Many civil procedure teachers who pause to contemplate pre-1938 procedure are not unlike fifteenth-century sailors who contemplated a voyage across the seas. There is this palpable but nonetheless terrifying sense of coming to the very edge of the known universe, a point beyond which, as all sage souls realize, one falls into a dark, abysmal void. And so, not unlike most happy fifteenth-century sailors, many procedure teachers are quite content to hug the safe and familiar shores of the known procedural map.
Thus, not a few academicians have the same sense of pre-Federal Rules procedure that ancient sailors had of the Indian subcontinent: as something distant, substantial, ancient, quaint, and vague. And not unlike medieval tales of exotic lands, pre-1938 procedural history has assumed elements of myth, allegory, and uncertain lore, as the safe sailors repeat what little they have heard from fellow travelers like themselves.
This Article is, for lack of a better word, a rumination on the importance of being historical for proceduralists. So self-evident a proposition seems embarrassing to assert; yet it is a concept now so much out of vogue, so academically déclassé, as to require reaffirmation. How it is that history and its enthusiasts have suffered such shabby patronization is no doubt an interesting subject in itself, but it is an inquiry beyond the intellectual compass of this more modest essay. History is important to proceduralists for reasons that are both obvious and subtle. The Federal Rules of Civil Procedure, accomplishing the merger of law and equity, require some knowledge and understanding of those two antecedent systems.
The rulemaking history of the Federal Rules is important for understanding the basis and nature of rule reform, including the problems that required remedial solution and the thinking that went into rule amendment and revision. Certain procedural questions such as the right to trial by jury, interlocutory appeal, and alternative remedies require historical knowledge to apply the rules themselves.
But beyond the very apparent utilitarian uses of history in procedure, historical understanding is important for other reasons. Doctrinal history of procedural problems assists in broadening contemporary understanding of procedure. Thus, the current debate over individual versus aggregate procedure is enriched by research that suggests that theories of aggregate procedural justice are both ancient and not unusual. Research into the history of personal jurisdiction provides bases for understanding the juridical relationship between the individual and the state that are independent of modern due process concepts. Historical research into the merger of law and equity has focused attention on the primacy of equitable solutions to procedural issues, suggesting further debate concerning the consequences of this historical evolution.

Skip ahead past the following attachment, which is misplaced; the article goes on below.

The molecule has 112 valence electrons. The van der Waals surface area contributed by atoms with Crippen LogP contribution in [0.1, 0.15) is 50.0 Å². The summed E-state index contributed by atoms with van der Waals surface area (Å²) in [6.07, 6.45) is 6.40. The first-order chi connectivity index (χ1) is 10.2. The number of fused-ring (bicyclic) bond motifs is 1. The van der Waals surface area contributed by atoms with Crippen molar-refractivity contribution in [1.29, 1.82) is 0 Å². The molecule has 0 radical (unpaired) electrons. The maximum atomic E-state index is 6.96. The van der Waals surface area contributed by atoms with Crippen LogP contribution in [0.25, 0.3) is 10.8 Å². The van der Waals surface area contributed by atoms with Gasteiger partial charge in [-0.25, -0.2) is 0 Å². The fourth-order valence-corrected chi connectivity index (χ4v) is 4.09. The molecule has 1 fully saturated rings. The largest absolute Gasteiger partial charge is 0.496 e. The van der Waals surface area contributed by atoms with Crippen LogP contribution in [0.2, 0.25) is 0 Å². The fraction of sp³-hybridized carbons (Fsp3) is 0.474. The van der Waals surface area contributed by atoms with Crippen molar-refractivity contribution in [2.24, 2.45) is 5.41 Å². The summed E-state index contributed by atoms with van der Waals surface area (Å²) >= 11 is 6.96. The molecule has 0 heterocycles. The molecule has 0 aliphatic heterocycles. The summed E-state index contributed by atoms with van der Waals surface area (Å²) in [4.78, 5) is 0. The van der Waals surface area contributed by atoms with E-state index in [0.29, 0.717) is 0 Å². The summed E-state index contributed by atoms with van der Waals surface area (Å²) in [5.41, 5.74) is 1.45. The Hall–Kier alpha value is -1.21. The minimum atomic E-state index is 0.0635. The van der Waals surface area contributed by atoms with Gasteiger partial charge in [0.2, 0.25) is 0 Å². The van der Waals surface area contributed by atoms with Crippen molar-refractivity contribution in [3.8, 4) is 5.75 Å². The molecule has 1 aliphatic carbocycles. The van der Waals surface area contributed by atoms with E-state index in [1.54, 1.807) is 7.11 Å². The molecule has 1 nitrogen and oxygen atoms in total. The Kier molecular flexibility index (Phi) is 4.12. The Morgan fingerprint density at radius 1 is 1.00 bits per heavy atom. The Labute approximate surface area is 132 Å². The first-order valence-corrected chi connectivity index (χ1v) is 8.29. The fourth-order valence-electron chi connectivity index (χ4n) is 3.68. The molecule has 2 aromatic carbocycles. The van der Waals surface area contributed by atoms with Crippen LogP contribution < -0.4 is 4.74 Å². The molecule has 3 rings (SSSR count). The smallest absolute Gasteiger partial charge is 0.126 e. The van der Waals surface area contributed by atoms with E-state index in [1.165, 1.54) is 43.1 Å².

Furthermore, for the procedure teacher, pedagogical responsibilities require not only knowledge of procedural history, but transmission of that history to students at an early stage in their legal education. Unless the procedure teacher undertakes to impart some historical content to issues and problems, the law student is unlikely to acquire this basic historical framework except in a discrete course in legal history or jurisprudence. Thus, the procedure teacher has the burden of setting the stage for the law student's broader encounters with the law. Much of the substantive law that first year students examine is imbued with procedural implications; the procedure teacher carries the heavy responsibility of placing both substance and procedure in a historical context that suggests the richness, value, and importance of that history.
This Article explores the influence of history on procedure and the efforts that procedural scholars are making to impart some historical dimension to writing on procedural topics. Part Two outlines the views of other proceduralists on the importance of historical understanding. Part Three revisits a twenty-five year-old study by Professor Hazard on the state of civil procedure scholarship. That study found little historical research being done on procedural issues, and it provides the framework for an assessment of contemporary efforts in research on the history of procedure, contained in Part Four. Part Five briefly discusses the major contemporary challenge raised by metaproceduralists to the historical, traditional approach to civil procedure. Finally, the Article concludes with some observations on the fine work currently being done in historical research on procedure and the opportunities for continued projects.
Linda S. Mullenix, The Influence of History on Procedure: Volumes of Logic, Scant Pages of History, 50 Ohio State Law Journal 803 (1990).